Climate change effects on Maasai communities
Climate change is threatening the livelihoods of thousands of Kenyans, and one of the hardest hit communities is the Maasai. Traditionally, the Maasai are herders, who keep large herds of cattle for subsistence. The Maasai are a Nilotic ethnic group of semi-nomadic people inhabiting southern Kenya and northern Tanzania. They are among the best-known local populations due to their residence near the many game parks and their preserved culture.
Since time immemorial, the Maasai have had rich indigenous knowledge about their environment and how to monitor and predict climate and seasonal cycles through observation of behavioral characteristics of biological components and other traditional, socio-cultural methods. They still use the same knowledge to model weather events and livelihood management. However unpredictable weather variations have become so common that drought that used to occur after some years is now occurring every two years or less, and the trend continues to worsen.
Due to changes in weather and rainfall patterns, water is becoming harder to find and in many places grass has stopped growing, leaving no food for the cattle. Cattle are the main source of food and income in this community, and they are not able to withstand longer drought. Many Maasai communities lose a lot of cattle, and have begun practicing early weaning of calves during persistent drought because cows cannot produce enough milk. During this time, the cows are weak and need to travel long distances in search for water and pasture. The beef cattle lose condition and produce less meat, therefore bringing less income.
As our Mobile Film Unit visits schools and communities, we emphasize to the communities the need of keeping smaller and therefore healthier cattle herds, and increasing sheep and goat flocks, as they require less grass to survive. Climate change is creating a need for a whole new perspective on livelihoods for the pastoralist societies.
The Tsavo West National Park is a section of one of the largest wildlife conservancies on the planet, as well as one of Kenya’s largest wildlife national parks. It is well-known for its resident population of Red Elephants as well as the tale of the Tsavo Man-eaters. Unfortunately, most of the communities bordering these parks have never had a chance to visit them due to the cost. For these reasons Amara organizes game drives with Purdue University students each year into Tsavo West National Park. We also encourage children to form Wildlife Clubs and embrace their wildlife and environment. This year Mrabenyi Secondary School in Taita Taveta County had the opportunity to tour the vast Park and interact with the University students from USA.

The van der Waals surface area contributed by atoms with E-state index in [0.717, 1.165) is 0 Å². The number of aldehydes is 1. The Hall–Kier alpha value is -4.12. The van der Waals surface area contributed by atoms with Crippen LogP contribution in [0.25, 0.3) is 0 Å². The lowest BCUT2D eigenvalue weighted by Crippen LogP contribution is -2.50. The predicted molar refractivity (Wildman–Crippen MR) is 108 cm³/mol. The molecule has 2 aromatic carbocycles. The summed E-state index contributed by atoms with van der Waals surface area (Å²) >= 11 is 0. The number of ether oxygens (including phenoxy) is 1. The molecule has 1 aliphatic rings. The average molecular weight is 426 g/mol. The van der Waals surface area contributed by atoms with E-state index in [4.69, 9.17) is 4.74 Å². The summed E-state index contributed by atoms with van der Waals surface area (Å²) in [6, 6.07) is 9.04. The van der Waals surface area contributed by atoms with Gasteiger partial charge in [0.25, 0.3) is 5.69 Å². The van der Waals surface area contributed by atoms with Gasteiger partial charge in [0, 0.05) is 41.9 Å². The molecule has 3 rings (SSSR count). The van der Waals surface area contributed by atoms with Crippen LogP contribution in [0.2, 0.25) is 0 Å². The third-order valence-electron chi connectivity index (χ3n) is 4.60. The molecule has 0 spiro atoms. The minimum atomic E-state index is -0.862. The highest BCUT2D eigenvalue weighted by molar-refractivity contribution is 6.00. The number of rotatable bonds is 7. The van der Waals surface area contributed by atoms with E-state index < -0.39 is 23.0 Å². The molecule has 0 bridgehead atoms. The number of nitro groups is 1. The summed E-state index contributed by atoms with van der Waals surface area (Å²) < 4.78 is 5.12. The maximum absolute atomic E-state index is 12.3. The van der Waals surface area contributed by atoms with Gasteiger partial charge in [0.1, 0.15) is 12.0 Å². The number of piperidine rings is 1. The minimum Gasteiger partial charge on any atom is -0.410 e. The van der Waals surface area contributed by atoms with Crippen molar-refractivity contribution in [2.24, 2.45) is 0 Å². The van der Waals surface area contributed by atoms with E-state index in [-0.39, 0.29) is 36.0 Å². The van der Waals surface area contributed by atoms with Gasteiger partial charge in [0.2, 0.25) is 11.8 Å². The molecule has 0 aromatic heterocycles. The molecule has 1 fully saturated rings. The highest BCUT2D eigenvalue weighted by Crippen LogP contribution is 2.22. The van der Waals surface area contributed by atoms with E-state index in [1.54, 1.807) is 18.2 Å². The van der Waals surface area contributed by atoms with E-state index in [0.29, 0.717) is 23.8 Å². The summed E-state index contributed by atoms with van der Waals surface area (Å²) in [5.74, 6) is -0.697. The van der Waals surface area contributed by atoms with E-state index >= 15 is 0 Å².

tHistorically, the Tsavo Area is renowned for the Man-eaters of Tsavo, two mane-less lions who developed a taste to prey on humans back in the early 1900’s (various reasons are cited for this, one recently being that they suffered from tooth decay and pain that made hunting difficult for them!). Although they were later shot, they killed many people that were constructing the railway line connecting Mombasa and Nairobi. Additionally, it was the main battlefield between the Germans and the Britons in Africa in the course of World War I. Currently the area is very peaceful and is now famous for its resident Red-colored Elephants, that enjoy dust-bathing in the red colored soil. The serene environment of Tsavo comes mainly with thorny bushland, open grasslands and among the most beautiful scenic areas are; the Yatta plateau, the World’s longest lava flow stretching 290km; Mzima springs; Shetani Lava Flow; Chaimu Hill; and Ngulia Rhino Sanctuary.